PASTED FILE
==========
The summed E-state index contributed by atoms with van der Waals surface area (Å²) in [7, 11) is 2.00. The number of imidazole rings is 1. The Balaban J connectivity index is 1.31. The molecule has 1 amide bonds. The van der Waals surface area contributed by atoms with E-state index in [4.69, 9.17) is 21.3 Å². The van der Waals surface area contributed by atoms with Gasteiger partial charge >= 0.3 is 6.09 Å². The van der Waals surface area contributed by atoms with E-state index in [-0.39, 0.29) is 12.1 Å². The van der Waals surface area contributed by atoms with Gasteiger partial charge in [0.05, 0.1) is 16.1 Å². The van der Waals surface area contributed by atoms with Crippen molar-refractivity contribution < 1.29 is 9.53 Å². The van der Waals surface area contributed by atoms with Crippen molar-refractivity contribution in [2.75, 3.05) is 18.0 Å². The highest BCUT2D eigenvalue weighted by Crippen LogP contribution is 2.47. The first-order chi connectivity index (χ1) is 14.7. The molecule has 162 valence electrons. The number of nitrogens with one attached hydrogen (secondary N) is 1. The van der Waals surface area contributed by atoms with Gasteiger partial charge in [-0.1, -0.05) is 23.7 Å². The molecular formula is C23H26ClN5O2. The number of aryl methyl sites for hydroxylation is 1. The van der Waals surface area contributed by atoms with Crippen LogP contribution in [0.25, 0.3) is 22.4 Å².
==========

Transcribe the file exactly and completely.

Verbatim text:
The summed E-state index contributed by atoms with van der Waals surface area (Å²) in [7, 11) is 2.00. The number of imidazole rings is 1. The Balaban J connectivity index is 1.31. The molecule has 1 amide bonds. The van der Waals surface area contributed by atoms with E-state index in [4.69, 9.17) is 21.3 Å². The van der Waals surface area contributed by atoms with Gasteiger partial charge >= 0.3 is 6.09 Å². The van der Waals surface area contributed by atoms with E-state index in [-0.39, 0.29) is 12.1 Å². The van der Waals surface area contributed by atoms with Gasteiger partial charge in [0.05, 0.1) is 16.1 Å². The van der Waals surface area contributed by atoms with Crippen molar-refractivity contribution < 1.29 is 9.53 Å². The van der Waals surface area contributed by atoms with Crippen molar-refractivity contribution in [2.75, 3.05) is 18.0 Å². The highest BCUT2D eigenvalue weighted by Crippen LogP contribution is 2.47. The first-order chi connectivity index (χ1) is 14.7. The molecule has 162 valence electrons. The number of nitrogens with one attached hydrogen (secondary N) is 1. The van der Waals surface area contributed by atoms with Gasteiger partial charge in [-0.1, -0.05) is 23.7 Å². The molecular formula is C23H26ClN5O2. The number of aryl methyl sites for hydroxylation is 1. The van der Waals surface area contributed by atoms with Crippen LogP contribution in [0.25, 0.3) is 22.4 Å².